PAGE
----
Jean-Claude Killy also had a short career as a racing driver between 1967 and 1970, participating in several car races including at Monza. In team with fellow Frenchman Bernard Cahier, Killy was 7th overall in the 1967 Targa-Florio in a Porsche 911 S and first in the GT classification.

In November 1972, Killy came out of ski racing retirement at age 29 to compete on the pro circuit in the U.S. for two seasons. After a spirited challenge from two-time defending champion Spider Sabich, Killy won the 1973 season title, taking $28,625 in race winnings and a $40,000 bonus for the championship.[4][5] He missed the next season, won by Hugo Nindl,[6] due to a recurring stomach ailment, then returned in the fall of 1974.[7][8][9] Injuries slowed him and he finished well out of the 1975 standings, won by Hank Kashiwa.

In addition to trying his skill as a car racer, Killy made two television series. One, The Killy Style, was a thirteen-week series that showcased various ski resorts, and the other, The Killy Challenge, featured him racing against celebrities, who were all given handicaps. He was also sponsored by a champagne company, Moët & Chandon, which paid him to be seen with a bottle of their champagne on his table everywhere he went. In 1974 Killy, as part of this sponsorship deal was paid to ski down the previously unskied eastern slope of Mt Ngauruhoe (Peter Jackson's "Mt Doom") in New Zealand. The average slope on this side of the active volcano is 35 degrees. Radar recorded his speed at over 100 mph (160 km/h), and it took two takes, as cloud cover spoiled the first.

From 1977 to 1994, he was a member of the Executive board of the Alpine Skiing Committee of the FIS. Killy served as co-president of the 1992 Winter Olympics, held in Albertville, France, and as the President of the Société du Tour de France cycling race between 1992 and 2001. From 1995 to 2014 he was a member of the International Olympic Committee and chaired the coordination committee for Turin 2006 and Sochi 2014.[10] He has been an Honorary Member since then.[11]

The ski area of Val d'Isère and Tignes in the French Alps was given the name l'Espace Killy, in his honor.

Killy became Grand Officer of the Légion d'honneur in 2000.

Intrawest credits Killy with the design of a ski trail, "Cupp Run," at their Snowshoe resort in West Virginia.

Personal life

From 1973 to 1987, he was married to French actress Danielle Gaubert, until her death from cancer. Together they had a daughter, Emilie; he also adopted her two children from her first marriage to Rhadamés Trujillo, the son of Rafael Trujillo, the assassinated dictator of the Dominican Republic. Gaubert and Trujillo were divorced in 1968 and later that year she met Killy. He was known for being friend with Russia President, Vladimir Putin [1][1]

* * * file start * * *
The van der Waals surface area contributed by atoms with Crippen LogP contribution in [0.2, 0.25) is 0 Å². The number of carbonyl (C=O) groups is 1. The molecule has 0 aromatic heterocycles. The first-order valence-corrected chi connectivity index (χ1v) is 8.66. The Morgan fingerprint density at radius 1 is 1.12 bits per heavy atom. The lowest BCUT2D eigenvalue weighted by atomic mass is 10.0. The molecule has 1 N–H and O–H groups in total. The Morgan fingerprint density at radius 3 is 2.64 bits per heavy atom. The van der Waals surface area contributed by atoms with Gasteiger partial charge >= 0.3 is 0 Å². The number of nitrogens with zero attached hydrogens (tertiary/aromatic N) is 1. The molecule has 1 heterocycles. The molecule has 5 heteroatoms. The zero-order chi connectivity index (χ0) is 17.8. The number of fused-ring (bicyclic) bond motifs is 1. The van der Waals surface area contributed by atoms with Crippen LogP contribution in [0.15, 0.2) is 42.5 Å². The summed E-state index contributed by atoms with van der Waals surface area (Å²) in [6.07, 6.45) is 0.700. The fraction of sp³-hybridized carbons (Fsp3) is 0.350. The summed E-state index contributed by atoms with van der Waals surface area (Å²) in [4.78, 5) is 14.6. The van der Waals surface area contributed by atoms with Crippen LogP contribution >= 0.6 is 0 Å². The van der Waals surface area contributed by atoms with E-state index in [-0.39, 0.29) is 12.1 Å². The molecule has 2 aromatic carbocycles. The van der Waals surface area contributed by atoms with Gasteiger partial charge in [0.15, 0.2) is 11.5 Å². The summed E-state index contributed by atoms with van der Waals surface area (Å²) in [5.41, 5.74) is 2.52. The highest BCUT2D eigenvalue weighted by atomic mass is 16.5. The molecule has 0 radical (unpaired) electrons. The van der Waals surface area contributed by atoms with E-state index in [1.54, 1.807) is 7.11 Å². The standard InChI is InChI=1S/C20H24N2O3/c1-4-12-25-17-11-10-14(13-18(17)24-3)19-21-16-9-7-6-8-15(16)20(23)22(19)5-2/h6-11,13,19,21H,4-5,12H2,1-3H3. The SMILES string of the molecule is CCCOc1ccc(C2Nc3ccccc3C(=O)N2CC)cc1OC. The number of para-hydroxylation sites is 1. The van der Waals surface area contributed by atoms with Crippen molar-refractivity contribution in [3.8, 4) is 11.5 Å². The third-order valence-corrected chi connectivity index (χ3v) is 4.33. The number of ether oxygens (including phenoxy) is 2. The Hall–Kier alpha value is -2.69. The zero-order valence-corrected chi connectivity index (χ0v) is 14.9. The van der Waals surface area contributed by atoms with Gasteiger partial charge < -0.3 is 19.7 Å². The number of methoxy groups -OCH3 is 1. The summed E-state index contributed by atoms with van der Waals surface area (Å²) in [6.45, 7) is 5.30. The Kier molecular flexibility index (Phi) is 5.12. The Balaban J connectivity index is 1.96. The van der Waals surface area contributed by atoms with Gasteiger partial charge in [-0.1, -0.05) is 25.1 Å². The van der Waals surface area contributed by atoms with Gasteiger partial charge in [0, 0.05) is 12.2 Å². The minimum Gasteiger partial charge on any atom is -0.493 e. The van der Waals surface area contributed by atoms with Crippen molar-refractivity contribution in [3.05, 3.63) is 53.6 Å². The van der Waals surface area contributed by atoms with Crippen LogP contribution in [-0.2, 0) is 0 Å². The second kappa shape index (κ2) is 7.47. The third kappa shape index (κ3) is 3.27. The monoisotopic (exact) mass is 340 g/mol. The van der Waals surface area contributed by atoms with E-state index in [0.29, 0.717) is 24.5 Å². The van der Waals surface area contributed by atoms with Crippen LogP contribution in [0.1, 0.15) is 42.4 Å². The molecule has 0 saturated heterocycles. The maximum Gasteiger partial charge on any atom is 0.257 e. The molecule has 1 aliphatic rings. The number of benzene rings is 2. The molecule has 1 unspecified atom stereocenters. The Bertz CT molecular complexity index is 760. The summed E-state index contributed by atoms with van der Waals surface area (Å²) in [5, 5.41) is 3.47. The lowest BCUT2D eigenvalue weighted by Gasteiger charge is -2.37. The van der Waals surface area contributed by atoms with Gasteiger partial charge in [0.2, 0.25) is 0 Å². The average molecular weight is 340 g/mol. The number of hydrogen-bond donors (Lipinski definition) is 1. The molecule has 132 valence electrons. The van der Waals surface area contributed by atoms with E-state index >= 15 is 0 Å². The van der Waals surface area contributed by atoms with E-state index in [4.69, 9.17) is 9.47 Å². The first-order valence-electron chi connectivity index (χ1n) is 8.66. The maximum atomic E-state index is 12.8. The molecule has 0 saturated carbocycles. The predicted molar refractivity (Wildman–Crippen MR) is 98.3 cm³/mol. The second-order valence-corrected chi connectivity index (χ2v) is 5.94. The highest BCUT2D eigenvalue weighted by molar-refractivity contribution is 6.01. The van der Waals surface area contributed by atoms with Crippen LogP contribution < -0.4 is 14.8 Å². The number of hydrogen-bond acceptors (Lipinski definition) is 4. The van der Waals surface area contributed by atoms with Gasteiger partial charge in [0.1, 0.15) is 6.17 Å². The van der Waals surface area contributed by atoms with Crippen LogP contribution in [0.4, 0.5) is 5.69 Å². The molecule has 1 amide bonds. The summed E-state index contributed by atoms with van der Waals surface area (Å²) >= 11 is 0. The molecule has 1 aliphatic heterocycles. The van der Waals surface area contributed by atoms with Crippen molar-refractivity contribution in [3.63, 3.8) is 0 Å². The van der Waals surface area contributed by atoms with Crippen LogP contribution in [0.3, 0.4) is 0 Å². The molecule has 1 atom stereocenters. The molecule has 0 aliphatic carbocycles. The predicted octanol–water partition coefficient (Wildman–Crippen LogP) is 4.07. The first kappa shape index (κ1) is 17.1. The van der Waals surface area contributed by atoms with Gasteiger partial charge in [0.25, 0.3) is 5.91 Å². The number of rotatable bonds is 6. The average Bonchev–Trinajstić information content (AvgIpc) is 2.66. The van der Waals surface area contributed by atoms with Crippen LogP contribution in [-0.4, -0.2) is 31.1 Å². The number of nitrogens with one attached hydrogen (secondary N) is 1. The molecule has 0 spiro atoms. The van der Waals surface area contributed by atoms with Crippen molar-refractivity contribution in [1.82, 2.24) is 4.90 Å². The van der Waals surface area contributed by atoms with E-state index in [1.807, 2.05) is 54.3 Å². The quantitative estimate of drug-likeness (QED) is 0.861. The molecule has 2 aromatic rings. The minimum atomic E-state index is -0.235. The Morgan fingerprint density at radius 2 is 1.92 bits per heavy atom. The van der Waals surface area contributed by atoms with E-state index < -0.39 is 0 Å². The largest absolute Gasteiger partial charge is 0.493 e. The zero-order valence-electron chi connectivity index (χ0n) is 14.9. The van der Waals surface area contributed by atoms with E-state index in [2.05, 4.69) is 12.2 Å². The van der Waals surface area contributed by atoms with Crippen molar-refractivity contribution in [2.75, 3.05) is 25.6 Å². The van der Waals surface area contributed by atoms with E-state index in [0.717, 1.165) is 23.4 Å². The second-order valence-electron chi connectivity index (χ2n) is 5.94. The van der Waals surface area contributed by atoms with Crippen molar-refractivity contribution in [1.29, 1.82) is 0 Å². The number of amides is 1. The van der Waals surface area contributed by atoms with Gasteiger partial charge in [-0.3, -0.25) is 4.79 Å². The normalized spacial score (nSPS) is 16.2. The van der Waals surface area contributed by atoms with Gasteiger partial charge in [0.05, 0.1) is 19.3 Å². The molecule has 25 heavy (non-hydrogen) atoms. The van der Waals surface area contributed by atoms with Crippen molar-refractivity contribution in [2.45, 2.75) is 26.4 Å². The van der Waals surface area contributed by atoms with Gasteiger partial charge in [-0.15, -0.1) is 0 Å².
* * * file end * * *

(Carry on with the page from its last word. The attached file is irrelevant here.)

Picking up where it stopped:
1. 1.0 1.1 1.2 1.3 1.4 1.5 Johnson, William Oscar (12 February 1990). "Killy: A Man and his Kingdom". Sports Illustrated: 206–218.<templatestyles src="Module:Citation/CS1/styles.css"></templatestyles>
  2. Miller, Hack (11 November 1968). "Killy signs at Head Skis". Deseret News. p. C-1.<templatestyles src="Module:Citation/CS1/styles.css"></templatestyles>
  3. "French trio backs new ski". Montreal Gazette. 1 April 1969. p. 45.<templatestyles src="Module:Citation/CS1/styles.css"></templatestyles>
  4. Brown, Gwilym S. (16 April 1973). "Goodby, Broadway, Hellos Schranz". Sports Illustrated: 66. Archived from the original on 14 April 2014. Unknown parameter |deadurl= ignored (help)<templatestyles src="Module:Citation/CS1/styles.css"></templatestyles>
  5. "Killy pro champion". Montreal Gazette. 9 April 1973. p. 18.<templatestyles src="Module:Citation/CS1/styles.css"></templatestyles>
  6. "Top pro Hugo Nindl wins in final slalom". Montreal Gazette. Associated Press. 4 April 1974. p. 23.<templatestyles src="Module:Citation/CS1/styles.css"></templatestyles>
  7. Moss, Marv (25 October 1974). "Fully-fit Killy set for season". Montreal Gazette. p. 26.<templatestyles src="Module:Citation/CS1/styles.css"></templatestyles>
  8. "Killy eager for pro ski comeback". Montreal Gazette. Associated Press. 26 November 1974. p. 9.<templatestyles src="Module:Citation/CS1/styles.css"></templatestyles>
  9. "Killy, Sabich, Nindl, and many others to compete in Mt. Snow Pro Classic". Schenectady (NY) Gazette. 31 January 1975. p. 23.<templatestyles src="Module:Citation/CS1/styles.css"></templatestyles>
  10. "Jean-Claude Killy resigns as IOC member after overseeing successful Sochi Olympic Winter Games". International Olympic Committee. 28 March 2014.<templatestyles src="Module:Citation/CS1/styles.css"></templatestyles>
  11. "127th IOC Session comes to close in Monaco". International Olympic Committee. 9 December 2014.<templatestyles src="Module:Citation/CS1/styles.css"></templatestyles>

External links

Preceded by
Canada Frank King
President of Organizing Committee
for Winter Olympic Games

Succeeded by
Norway Gerhard Heiberg